The S&P 500 ($SPY) Intrinsic Value* is a calculation performed solely by myself and is based on Knut Wicksell’s 1898 definition of how he perceived investment rates of return arbitraging over a business cycle to the “Natural Rate” or the average rate of growth of all investments in one’s economy. For the US economy this is the Real GDP + Inflation and I call this the “Prevailing Rate”. The term Prevailing Rate is the long term average return of Real GDP + the best measure of 12mo Inflation which comes from the Dallas Fed as 12mo Trimmed Mean PCE. Today this rate is 4.62% with the inflation measure at 1.6%.
*SP500 Intrinsic Value is solely my own construction and not endorsed by Oppenheimer&Co.
Over time (since 1978) investors have priced the median average of SP500 earnings at a level consistent with the Indigo Line in the chart below titled SP500 Earnings Trend Index(Intrinsic Value). The relationship remained fairly close with periods of over/under valuation till 1995 when Hedge Funds gained prominence as investment vehicles and we suddenly found that wide variation was beginning to occur. Mainly this variation was towards excess pricing with the Internet Bubble of 2000 and a Commodity/Housing Bubble in 2007. But, with the elimination of the controls on short selling in 2007, we also have witnessed the SP500 plunge well below the historical support of Intrinsic Value.
My interpretation is that it is true value investors, i.e. Warren Buffett, Seth Klarman, Chris Davis, Marty Whitman and select other known value investors who think long term historically provide general market support near the Intrinsic Value through their increased buying of equities. They increase their buying of equities primarily because stocks are priced substantially lower than the expected future earnings streams. (They tell us that they think this way during these periods through multiple media interviews.) When the SP500 is much higher than the Intrinsic Value, they also tell us they view most stocks as overpriced.
What is learned by reviewing the media reports across a business cycle, is that one can come to the conclusion that there are basically 2 types of investors. There are those who know how to value stocks independently along the lines first proposed by Knut Wicksell in 1898, the value investors, and then, there is everyone else who either imperfectly follow prominent value investors or those who apply various forms of trend following and computer generated algorithms(Hedge Funds). Coupled to the trend followers is the widely held belief markets operate as if controlled by an “Invisible Hand” and somehow are able to correctly price securities when few of the many investors who comprise the markets have the skills to do this. Unfortunately, most investors believe in the myth of “The Invisible Hand”. Trend followers justify prices by pointing to changes in economic, political or tax news. They are “News Buyers/Sellers” as they believe that the markets correctly price news events efficiently and fairly. Some call this “Efficient Market Theory” first promoted by Eugene Fama. I think it is fairly easy to see that “The Invisible Hand” and “Efficient Market Theory” are quite similar and equally incorrect.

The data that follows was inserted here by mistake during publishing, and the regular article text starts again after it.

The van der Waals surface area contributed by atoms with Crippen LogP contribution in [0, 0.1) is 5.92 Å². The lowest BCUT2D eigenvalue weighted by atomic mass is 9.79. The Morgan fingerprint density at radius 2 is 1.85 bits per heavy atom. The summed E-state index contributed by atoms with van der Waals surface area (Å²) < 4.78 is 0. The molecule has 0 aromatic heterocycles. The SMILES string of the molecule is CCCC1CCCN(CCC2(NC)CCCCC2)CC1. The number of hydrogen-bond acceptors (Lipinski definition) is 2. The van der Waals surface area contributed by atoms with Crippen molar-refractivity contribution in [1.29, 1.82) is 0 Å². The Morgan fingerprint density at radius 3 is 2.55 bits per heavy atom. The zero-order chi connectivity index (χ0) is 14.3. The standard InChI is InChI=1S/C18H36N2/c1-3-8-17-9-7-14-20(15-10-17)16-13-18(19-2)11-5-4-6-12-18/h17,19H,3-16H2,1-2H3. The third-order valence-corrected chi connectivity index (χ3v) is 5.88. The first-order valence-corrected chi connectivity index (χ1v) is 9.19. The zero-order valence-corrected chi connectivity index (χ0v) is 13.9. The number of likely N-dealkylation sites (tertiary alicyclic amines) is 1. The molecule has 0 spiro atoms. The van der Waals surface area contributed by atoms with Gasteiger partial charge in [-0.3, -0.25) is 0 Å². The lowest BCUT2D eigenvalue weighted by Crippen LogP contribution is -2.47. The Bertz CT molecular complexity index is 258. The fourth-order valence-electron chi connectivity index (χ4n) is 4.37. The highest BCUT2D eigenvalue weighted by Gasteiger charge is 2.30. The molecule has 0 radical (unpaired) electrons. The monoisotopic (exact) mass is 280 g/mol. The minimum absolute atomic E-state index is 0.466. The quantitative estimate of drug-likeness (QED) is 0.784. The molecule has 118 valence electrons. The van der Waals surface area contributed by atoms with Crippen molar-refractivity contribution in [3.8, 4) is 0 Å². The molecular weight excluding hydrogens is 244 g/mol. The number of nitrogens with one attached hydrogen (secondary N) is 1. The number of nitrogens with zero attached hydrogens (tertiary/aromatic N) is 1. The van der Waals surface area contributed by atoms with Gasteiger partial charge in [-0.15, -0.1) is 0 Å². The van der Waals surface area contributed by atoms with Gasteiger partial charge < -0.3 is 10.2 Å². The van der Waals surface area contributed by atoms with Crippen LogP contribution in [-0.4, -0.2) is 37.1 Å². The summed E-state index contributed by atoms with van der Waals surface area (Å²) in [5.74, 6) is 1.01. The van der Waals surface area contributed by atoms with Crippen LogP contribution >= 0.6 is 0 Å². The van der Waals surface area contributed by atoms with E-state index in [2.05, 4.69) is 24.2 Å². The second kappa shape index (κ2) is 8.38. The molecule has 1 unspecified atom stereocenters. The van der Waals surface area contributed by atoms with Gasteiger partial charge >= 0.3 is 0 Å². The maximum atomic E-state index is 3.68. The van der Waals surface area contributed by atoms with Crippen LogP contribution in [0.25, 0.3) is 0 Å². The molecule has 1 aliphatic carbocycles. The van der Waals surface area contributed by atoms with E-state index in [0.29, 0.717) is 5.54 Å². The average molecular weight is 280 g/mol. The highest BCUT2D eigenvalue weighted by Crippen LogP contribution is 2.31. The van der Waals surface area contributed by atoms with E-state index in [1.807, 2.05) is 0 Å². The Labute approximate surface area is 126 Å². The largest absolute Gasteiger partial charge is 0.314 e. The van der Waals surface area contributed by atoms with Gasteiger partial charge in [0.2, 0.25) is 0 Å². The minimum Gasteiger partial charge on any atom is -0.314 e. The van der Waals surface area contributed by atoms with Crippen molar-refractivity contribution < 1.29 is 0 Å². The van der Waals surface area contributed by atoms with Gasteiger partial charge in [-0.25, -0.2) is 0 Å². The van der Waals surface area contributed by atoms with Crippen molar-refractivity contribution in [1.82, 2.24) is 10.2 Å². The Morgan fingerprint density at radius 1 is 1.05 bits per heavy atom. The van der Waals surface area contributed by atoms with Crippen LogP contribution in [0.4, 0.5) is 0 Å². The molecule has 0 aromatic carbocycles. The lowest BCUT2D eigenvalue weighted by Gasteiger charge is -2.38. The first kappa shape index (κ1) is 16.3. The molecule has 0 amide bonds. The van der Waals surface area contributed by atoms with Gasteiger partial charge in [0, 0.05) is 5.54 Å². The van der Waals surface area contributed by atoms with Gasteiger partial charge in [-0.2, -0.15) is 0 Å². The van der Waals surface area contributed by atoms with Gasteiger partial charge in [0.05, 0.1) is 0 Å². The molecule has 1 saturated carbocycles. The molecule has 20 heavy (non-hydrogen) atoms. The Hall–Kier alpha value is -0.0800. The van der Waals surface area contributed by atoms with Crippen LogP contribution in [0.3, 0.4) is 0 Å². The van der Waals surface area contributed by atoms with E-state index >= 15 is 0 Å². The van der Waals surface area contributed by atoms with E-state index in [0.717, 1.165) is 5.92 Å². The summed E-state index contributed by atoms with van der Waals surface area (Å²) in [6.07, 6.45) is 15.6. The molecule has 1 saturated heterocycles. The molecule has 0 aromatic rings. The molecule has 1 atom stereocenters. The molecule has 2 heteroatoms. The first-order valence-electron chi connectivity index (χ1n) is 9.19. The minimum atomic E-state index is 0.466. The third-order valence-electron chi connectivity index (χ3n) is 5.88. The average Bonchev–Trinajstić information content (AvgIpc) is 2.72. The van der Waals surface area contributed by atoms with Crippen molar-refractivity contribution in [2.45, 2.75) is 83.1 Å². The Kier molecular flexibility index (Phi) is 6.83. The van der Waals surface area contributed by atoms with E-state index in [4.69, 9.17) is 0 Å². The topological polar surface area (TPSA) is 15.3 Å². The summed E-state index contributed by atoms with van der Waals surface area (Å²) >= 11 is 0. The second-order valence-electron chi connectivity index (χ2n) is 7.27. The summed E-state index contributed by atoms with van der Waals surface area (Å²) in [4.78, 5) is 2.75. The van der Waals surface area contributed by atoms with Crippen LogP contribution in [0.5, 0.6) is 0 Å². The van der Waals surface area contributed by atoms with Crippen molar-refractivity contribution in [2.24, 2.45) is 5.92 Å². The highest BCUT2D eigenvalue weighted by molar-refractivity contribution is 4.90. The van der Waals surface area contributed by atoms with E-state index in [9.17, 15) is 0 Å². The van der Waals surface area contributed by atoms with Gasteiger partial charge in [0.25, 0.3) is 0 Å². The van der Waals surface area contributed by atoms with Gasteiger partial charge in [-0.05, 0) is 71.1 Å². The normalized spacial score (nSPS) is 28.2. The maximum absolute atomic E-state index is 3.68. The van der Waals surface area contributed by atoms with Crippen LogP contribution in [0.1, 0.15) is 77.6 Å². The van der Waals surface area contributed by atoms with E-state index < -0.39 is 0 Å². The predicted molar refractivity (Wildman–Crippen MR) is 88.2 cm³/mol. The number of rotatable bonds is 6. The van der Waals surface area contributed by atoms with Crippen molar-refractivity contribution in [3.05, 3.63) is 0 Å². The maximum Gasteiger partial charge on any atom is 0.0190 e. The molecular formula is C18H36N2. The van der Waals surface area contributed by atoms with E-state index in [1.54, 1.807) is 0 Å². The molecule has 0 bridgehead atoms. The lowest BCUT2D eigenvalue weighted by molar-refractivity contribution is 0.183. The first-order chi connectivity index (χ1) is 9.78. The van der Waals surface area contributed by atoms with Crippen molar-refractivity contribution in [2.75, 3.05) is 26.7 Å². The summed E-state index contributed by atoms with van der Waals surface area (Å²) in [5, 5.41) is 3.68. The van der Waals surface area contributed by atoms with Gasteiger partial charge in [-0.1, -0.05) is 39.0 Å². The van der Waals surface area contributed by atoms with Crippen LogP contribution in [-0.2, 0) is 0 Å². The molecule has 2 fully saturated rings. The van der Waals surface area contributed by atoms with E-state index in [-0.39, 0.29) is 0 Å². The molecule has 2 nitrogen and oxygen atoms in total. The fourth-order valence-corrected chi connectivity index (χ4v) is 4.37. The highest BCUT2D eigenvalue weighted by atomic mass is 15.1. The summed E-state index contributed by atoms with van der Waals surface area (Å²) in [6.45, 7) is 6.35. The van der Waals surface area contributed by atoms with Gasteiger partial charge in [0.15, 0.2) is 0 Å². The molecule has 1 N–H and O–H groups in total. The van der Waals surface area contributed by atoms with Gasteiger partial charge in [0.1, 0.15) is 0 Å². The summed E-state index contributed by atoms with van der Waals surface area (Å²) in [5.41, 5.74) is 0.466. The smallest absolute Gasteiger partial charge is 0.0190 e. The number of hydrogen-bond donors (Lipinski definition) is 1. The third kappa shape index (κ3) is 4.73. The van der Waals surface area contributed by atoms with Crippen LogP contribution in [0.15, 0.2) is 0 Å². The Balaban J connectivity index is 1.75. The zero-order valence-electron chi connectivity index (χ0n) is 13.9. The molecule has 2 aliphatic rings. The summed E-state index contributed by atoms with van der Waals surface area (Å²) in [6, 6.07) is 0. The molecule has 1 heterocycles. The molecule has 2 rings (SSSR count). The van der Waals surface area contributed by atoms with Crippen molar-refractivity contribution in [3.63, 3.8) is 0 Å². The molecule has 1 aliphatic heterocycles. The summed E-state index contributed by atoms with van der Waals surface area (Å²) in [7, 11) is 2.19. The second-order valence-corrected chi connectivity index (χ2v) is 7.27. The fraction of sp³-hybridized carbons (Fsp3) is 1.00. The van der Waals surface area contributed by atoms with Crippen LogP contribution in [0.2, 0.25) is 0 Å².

In our current investment environment, many remain pessimistic and the SP500 is priced below its Intrinsic Value by ~14%. If we progress economically as we have historically from this point, I fully expect that today’s pessimism will ease and the bulk of investors will very likely leave the very low returns in 10yr Treasury Bonds of 1.8% and those of shorter maturities and lesser returns to invest in the higher returns present in equities. The simple math indicates that current returns in SP500 due to the mean earnings today of $78.10shr actually represent 5.23% Earnings Yield which should be compared to a 5yr Treasury Yield of 0.76%. At some point investors become more optimistic and actually panic at missing a return of over 5% vs. 0.76% and funds shift from bonds to stocks.
While I cannot tell you when this shift will occur, many believe that this shift is occurring today. Historically we do have a record of markets going from undervalued levels to excessively overvalued levels when shifts like this occur. We had this in 2000 with investors overpricing the SP500 by 100% and again in 2007 as investors overpriced the SP500 by ~55%. Should 50% overpricing occur at the next market peak it is possible that we could have the SP500 higher than $2,500. This would be typical market psychology running amok, but anticipating such an occurrence does not come with precision. The best I can do is to monitor current market pricing and act accordingly.
By the SP500 Intrinsic Value (which only I calculate) the market looks undervalued represents a decent opportunity for investors. I believe it represents a means of assessing fair market value and any differences from the SP500 represent aberrations due to market psychology. If past patterns hold, then we are likely to see much higher levels for the SP500 in the next several years.